Mongolia’s rail plan execution failure out of the Gobi Desert TT fields is probably a close parallel to this report’s conclusions. Almost now a decade in only partial construction, the Mongolian project is a similar “failure to execute” on time and on budget. But here, the blames rests on government rather than executives.


How can so many screw up so badly?

COSTS as identified in the EY evidence were on average 60% or more over the initial predictions.

Who did the original diligence checking?

Where was the investor/banking over sight?

60% is what most of us who are economist refer to as the conceptual level accuracy of costs. That is terrible for an actual post project delivery audit..

60% is a flunking grade if judged logically.

60% suggests that there was never a serious project feasibility assessment of the market and economics.

Will this lesson learned be used by project leaders going forward now that feasibility may be even more difficult if the resources super cycle is behind us?


The report title is: ‘Opportunities to Enhance Capital Productivity’

Here are a few highlights.

1) EY found that “an average budget overrun of 62% was reported on the 108 megaprojects investigated.”

2) “The projects considered were at various stages across the investment and project delivery life-cycle.”

3) “The projects were geographically diverse and related to the development of copper, iron-ore, gold, coal, nickel and other commodities.”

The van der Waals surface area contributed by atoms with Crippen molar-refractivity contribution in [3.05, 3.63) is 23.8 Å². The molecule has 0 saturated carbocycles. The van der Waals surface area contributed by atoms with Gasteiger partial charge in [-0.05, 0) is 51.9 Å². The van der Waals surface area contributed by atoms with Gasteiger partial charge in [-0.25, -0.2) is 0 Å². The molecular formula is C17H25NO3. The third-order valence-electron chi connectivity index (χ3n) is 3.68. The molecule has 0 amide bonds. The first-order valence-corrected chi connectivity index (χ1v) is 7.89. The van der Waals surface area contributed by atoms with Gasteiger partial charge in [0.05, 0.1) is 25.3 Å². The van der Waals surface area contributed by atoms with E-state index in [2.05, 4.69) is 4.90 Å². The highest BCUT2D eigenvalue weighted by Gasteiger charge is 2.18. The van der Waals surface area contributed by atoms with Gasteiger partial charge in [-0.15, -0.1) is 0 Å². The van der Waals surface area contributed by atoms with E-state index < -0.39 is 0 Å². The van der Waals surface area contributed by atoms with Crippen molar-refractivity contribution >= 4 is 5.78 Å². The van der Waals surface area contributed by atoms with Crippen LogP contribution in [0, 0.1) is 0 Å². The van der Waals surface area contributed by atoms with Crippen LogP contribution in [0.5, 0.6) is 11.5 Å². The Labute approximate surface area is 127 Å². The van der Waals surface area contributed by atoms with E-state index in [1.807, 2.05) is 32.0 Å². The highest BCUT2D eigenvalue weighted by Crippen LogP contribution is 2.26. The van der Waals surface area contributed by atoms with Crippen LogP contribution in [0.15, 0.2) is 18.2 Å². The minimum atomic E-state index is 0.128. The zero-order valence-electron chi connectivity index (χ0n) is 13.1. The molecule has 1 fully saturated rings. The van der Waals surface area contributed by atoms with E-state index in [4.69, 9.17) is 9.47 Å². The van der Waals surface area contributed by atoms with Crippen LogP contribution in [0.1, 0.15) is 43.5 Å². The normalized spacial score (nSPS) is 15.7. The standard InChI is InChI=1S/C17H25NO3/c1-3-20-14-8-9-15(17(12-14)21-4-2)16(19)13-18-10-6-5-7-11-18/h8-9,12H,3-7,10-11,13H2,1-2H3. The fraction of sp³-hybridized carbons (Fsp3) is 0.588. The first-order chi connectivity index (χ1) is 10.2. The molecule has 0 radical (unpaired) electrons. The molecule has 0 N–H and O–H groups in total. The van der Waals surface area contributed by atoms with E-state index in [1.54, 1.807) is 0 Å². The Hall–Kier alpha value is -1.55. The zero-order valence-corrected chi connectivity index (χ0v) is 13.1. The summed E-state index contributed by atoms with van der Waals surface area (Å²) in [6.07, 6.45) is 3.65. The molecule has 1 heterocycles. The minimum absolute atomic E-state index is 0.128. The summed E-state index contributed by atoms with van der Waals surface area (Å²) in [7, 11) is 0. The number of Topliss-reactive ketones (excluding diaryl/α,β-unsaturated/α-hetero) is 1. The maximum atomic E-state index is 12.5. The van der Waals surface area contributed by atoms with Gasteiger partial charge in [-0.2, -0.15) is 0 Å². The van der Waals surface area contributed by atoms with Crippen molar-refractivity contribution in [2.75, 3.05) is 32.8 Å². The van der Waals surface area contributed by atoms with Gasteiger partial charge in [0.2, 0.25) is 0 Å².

4) Cumulatively, “the projects represented global investment of $367-billion.”

5) “An estimated 50% of projects were reporting schedule delays even after remedial acceleration initiatives had been applied.”

The study spokesperson at EY is its global mining and metals advisory leader Paul Mitchell.

Mine company leaders now admit to their shareholders that with the good old high growth China days behind them… … the project managers need to be much more precise with their due diligence in order to achieve the promised investment margins. There is now a lot less room for error.

The report cites that total capital expenditure for the subject projects examined “have dropped from $142-billion in 2012 to an estimated $96-billion this year”.

For more details, please go to the Mining Weekly report from an Earnst Young special study at: http://www.miningweekly.com/article/more-than-two-thirds-of-megaprojects-face-cost-overruns-ey-report-2015-05-21

How would you score the report card based on the E&Y report?

Sent from Jim’s iPad

Hunger in Oil-Rich Angola — now with better railway — Yet the World’s Worst Child Death Rate

Saluting Children, Nigeria. Jim Blaze photo

From Bloomberg, May 5, 2015

Every so often, investigative news reporters reawaken my senses as to if our technical efforts to help improve rail transport really matter.